The years between the Easter Rising of 1916 and the beginning of the War of Independence in 1919 were not bloodless. Thomas Ashe, one of the Volunteer leaders imprisoned for his role in the 1916 rebellion, died on hunger strike, after attempted force-feeding in 1917. In 1918, during disturbances arising out of the anti-conscription campaign, six civilians died in confrontations with the police and British Army and over 1,000 were arrested. The Armistice announcement was marked by severe rioting in Dublin, which left over 100 British soldiers injured. There were also raids for arms by the Volunteers, at least one shooting of a Royal Irish Constabulary (RIC) policeman and the burning of an RIC barracks in Kerry. In Co. Cork, four rifles were seized from the Eyeries barracks in March 1918 and men from the barracks were beaten that August. In early July 1918, Volunteers ambushed two RIC men who had been stationed to stop a feis being held on the road between Ballingeary and Ballyvourney in the first armed attack on the RIC since the Easter Rising – one was shot in the neck, the other beaten, and police carbines and ammunition was seized. Patrols in Bantry and Ballyvourney were badly beaten in September and October. The attacks brought a British military presence from the summer of 1918, which only briefly quelled the violence, and an increase in police raids. However, there was as yet no co-ordinated armed campaign against British forces or RIC.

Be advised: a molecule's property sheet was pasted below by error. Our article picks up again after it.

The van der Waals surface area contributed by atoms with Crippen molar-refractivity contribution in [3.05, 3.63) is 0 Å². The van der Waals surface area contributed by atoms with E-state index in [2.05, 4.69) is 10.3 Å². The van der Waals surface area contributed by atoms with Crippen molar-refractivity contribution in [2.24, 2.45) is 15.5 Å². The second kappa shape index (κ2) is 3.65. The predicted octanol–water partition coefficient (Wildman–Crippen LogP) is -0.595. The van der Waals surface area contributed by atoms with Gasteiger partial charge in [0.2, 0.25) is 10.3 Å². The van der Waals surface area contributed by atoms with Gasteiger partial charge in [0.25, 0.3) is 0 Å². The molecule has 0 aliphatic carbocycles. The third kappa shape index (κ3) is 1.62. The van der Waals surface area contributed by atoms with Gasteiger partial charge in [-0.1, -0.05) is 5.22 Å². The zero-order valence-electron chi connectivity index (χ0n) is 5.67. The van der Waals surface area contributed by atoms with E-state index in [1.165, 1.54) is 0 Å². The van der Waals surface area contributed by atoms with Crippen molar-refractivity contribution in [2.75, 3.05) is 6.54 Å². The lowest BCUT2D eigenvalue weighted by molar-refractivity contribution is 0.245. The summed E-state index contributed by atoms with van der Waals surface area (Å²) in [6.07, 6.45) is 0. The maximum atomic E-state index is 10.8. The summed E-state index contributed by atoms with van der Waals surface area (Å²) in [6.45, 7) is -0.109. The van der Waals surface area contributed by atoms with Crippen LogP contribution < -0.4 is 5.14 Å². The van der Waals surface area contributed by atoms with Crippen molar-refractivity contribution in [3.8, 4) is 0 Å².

While it was not clear in the beginning of 1919 that the Dáil ever intended to gain independence by military means, and war was not explicitly threatened in Sinn Féin's 1918 manifesto, an incident occurred on 21 January 1919, the same day as the First Dáil convened. The Soloheadbeg Ambush, in County Tipperary, was led by Seán Treacy, Séamus Robinson, Seán Hogan and Dan Breen acting on their own initiative. The IRA attacked and shot two RIC officers, Constables James McDonnell and Patrick O'Connell, who were escorting explosives. Breen later recalled:
...we took the action deliberately, having thought over the matter and talked it over between us. Treacy had stated to me that the only way of starting a war was to kill someone, and we wanted to start a war, so we intended to kill some of the police whom we looked upon as the foremost and most important branch of the enemy forces. The only regret that we had following the ambush was that there were only two policemen in it, instead of the six we had expected.
This is widely regarded as the beginning of the War of Independence. The British government declared South Tipperary a Special Military Area under the Defence of the Realm Act two days later. The war was not formally declared by the Dáil until well into the conflict, however. On 10 April 1919 the Dáil was told:
As regards the Republican prisoners, we must always remember that this country is at war with England and so we must in a sense regard them as necessary casualties in the great fight.